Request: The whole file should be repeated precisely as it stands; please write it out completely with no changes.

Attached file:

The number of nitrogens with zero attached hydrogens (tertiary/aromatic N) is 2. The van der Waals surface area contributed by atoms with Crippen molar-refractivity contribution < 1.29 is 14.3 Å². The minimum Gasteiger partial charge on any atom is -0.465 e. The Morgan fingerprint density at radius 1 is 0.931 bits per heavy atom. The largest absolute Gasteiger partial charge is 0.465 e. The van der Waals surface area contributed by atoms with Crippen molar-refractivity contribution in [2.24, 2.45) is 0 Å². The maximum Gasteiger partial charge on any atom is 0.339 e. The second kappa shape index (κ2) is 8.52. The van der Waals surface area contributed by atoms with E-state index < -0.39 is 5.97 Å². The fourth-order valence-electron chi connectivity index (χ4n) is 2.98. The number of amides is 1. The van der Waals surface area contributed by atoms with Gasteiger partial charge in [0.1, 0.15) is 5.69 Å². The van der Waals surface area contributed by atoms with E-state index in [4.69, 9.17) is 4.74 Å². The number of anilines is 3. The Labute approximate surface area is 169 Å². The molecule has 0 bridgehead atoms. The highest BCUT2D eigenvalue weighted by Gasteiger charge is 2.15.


The number of nitrogens with zero attached hydrogens (tertiary/aromatic N) is 2. The van der Waals surface area contributed by atoms with Crippen molar-refractivity contribution < 1.29 is 14.3 Å². The minimum Gasteiger partial charge on any atom is -0.465 e. The Morgan fingerprint density at radius 1 is 0.931 bits per heavy atom. The largest absolute Gasteiger partial charge is 0.465 e. The van der Waals surface area contributed by atoms with Crippen molar-refractivity contribution in [2.24, 2.45) is 0 Å². The maximum Gasteiger partial charge on any atom is 0.339 e. The second kappa shape index (κ2) is 8.52. The van der Waals surface area contributed by atoms with E-state index < -0.39 is 5.97 Å². The fourth-order valence-electron chi connectivity index (χ4n) is 2.98. The number of amides is 1. The van der Waals surface area contributed by atoms with Gasteiger partial charge in [0.1, 0.15) is 5.69 Å². The van der Waals surface area contributed by atoms with E-state index in [4.69, 9.17) is 4.74 Å². The number of anilines is 3. The Labute approximate surface area is 169 Å². The molecule has 0 bridgehead atoms. The highest BCUT2D eigenvalue weighted by Gasteiger charge is 2.15.